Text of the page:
• VirtFS / 9p support for Windows

    VirtFS / 9p support for Windows

    https://github.com/virtio-win/kvm-guest-drivers-windows/issues/60 notes that "Gal is working on it". I didn't find his repo. So let's track progress here! @hammerg , @YanVugenfirer invited ;)

  • [BUG] Windows 10 ARM64 guest went wrong

    [BUG] Windows 10 ARM64 guest went wrong

    The Windows 10 ARM 64 went wrong like this : Screenshot_2020-04-05-10-14-46-363_com realvnc viewer android After the reboot , it went wrong like this : Screenshot_2020-04-05-10-24-09-387_com realvnc viewer android

    I think this error is caused by the VirtIO drivers . I installed the VM using this method : 1.Make an iso image using uupdump 2.Make an empty image using command qemu-img create -f vpc Windows.vhd 80G 3.Boot and install the system qemu-system-aarch64 -M virt-2.11 -cpu host \ -smp cores=4,threads=1,sockets=1 \ -m 2G -device nec-usb-xhci \ -device usb-kbd -device usb-tablet \ -net user -net nic,model=virtio \ -pflash QEMU_EFI.img -pflash QEMU_VARS.img \ -device virtio-blk,drive=disk \ -drive if=none,id=disk,file=Windows.vhd \ -device usb-storage,drive=install \ -drive if=none,media=cdrom,id=install,file=Windows.iso \ -device usb-storage,id=drivers -drive if=none,id=drivers,file=fat:drivers \ -serial stdio -vnc :0 -device ramfb -enable-kvm the driver folder contains the virtio drivers like netkvm.inf vioster.inf,etc. the UEFI firmware are compiled from edk2-edk2-stable-202002 source code . 4. Install the drivers to let the PE recognize the disk . 5. Finish the installation and then reboot . 6. ERROR Host information Host : Raspberry Pi 4B 4G with Ubuntu 20.04 VirtIO drivers version : 0.17.3 Guest version : Windows 10 ARM64 Build 19041&18362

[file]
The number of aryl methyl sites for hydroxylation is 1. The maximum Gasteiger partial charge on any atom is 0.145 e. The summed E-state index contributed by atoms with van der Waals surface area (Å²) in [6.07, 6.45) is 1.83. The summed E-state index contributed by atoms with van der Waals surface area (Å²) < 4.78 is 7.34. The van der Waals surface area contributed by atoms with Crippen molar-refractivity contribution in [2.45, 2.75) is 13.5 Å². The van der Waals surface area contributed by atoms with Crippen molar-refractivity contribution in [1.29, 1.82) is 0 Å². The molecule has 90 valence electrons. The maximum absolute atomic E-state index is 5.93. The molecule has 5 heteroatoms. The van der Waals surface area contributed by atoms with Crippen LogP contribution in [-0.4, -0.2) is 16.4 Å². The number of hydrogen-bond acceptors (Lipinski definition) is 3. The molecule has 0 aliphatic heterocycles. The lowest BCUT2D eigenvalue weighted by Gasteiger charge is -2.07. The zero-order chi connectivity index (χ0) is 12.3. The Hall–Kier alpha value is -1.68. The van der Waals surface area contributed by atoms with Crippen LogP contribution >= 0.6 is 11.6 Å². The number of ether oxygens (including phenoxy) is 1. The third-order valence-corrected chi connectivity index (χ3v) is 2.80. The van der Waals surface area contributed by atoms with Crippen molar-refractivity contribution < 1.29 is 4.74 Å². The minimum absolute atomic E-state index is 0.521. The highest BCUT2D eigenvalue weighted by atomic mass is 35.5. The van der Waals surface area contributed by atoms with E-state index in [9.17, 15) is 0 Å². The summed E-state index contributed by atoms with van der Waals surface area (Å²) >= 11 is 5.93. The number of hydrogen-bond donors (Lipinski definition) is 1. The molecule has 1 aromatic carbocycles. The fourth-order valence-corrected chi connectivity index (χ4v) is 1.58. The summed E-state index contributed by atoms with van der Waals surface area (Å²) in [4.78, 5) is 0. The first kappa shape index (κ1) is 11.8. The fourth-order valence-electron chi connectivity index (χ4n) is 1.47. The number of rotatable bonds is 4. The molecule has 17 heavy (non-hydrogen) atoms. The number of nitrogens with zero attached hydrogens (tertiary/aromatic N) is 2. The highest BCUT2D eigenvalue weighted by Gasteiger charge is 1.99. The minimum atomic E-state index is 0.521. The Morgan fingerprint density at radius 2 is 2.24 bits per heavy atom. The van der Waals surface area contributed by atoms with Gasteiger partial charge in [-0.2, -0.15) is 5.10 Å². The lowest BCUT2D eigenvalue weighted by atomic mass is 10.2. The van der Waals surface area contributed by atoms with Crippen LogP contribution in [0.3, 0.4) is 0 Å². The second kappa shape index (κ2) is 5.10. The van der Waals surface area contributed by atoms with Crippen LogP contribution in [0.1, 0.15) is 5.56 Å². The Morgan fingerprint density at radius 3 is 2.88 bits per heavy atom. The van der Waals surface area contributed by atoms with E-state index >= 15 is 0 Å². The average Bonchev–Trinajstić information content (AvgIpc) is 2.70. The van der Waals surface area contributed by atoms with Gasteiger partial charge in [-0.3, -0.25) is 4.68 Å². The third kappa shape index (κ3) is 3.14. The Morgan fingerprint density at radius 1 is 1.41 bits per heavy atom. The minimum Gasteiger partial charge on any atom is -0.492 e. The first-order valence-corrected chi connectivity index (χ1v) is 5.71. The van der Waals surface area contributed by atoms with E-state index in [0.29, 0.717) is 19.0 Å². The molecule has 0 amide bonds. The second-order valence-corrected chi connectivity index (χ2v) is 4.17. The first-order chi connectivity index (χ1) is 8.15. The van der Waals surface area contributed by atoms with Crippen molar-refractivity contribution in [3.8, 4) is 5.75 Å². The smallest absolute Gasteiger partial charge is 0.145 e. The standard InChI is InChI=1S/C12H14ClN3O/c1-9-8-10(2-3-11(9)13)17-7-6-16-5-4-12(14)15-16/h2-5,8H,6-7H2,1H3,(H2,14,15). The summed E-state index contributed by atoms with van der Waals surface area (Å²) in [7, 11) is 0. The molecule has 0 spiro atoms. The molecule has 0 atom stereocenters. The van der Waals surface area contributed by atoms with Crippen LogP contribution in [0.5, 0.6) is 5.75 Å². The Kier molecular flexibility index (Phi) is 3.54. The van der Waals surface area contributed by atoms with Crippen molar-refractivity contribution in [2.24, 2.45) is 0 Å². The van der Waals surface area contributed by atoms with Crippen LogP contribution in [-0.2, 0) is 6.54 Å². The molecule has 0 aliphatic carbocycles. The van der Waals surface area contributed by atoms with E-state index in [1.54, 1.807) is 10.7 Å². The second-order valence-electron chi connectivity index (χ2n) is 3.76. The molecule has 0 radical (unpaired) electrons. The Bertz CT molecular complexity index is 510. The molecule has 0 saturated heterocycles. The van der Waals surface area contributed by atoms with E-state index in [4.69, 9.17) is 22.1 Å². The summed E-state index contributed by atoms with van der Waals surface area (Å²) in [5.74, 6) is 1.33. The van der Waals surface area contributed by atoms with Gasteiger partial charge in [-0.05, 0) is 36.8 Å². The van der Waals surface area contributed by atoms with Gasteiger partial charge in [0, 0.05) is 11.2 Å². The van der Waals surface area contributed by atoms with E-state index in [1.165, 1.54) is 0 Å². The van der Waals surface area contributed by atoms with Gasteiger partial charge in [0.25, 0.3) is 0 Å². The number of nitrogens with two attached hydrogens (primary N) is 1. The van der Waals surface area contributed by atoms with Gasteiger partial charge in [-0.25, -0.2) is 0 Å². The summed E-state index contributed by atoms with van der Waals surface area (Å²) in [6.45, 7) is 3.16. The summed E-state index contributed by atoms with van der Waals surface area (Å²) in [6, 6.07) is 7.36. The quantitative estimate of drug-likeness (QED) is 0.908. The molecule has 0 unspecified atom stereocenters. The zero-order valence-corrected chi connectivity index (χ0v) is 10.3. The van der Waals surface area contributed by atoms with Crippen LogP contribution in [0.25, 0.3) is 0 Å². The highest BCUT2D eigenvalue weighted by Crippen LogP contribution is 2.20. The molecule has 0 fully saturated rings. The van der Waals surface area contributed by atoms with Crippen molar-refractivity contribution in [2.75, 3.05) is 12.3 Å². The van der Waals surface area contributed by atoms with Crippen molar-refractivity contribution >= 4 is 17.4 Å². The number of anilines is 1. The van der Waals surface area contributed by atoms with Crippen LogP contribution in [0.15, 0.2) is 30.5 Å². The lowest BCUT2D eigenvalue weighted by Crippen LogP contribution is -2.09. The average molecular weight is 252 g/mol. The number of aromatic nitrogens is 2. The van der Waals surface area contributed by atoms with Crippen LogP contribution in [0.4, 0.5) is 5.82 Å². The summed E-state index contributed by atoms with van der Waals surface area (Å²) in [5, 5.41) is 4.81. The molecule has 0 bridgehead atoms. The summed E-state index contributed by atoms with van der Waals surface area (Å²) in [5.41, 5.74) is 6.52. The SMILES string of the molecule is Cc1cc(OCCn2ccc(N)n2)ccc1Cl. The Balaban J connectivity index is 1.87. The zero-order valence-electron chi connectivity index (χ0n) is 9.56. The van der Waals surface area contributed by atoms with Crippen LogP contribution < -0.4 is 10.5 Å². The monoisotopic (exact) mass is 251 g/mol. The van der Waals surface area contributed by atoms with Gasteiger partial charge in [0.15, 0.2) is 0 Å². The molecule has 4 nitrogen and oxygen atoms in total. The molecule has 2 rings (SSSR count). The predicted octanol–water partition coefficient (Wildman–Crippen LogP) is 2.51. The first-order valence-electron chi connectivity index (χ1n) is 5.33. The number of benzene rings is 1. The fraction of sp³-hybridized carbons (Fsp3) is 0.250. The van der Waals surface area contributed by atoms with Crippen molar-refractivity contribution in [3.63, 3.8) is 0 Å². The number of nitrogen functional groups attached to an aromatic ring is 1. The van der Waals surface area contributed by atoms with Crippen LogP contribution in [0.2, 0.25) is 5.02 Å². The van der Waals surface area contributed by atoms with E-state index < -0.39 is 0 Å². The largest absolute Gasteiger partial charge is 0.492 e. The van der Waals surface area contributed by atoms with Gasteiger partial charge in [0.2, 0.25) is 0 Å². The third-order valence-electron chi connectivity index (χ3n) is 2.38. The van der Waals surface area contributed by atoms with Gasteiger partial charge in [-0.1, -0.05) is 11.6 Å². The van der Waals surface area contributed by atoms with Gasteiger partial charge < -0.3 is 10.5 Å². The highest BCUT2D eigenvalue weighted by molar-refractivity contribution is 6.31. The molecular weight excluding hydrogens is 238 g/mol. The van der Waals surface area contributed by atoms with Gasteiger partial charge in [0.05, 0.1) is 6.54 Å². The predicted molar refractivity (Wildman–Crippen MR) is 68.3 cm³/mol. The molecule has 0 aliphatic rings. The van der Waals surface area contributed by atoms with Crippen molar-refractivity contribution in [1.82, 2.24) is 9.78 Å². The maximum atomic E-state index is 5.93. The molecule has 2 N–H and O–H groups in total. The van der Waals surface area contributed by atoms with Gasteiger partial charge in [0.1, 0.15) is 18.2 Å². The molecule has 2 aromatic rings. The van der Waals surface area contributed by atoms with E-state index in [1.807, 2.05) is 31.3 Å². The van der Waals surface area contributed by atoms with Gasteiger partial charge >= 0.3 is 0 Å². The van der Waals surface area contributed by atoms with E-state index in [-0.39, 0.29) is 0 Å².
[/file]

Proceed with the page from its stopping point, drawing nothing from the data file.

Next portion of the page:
• Server 2008 R2 BSOD when installing viostor.sys

    Server 2008 R2 BSOD when installing viostor.sys

    Got the following iso: virtio-win-0.1-52.iso

    and it bsods on install. The BSOD is flying by too quickly as the VM reboots. I can see that it is viostor.sys, though.

    The block device is set up as qemu-img create -f qcow2 test.img 128M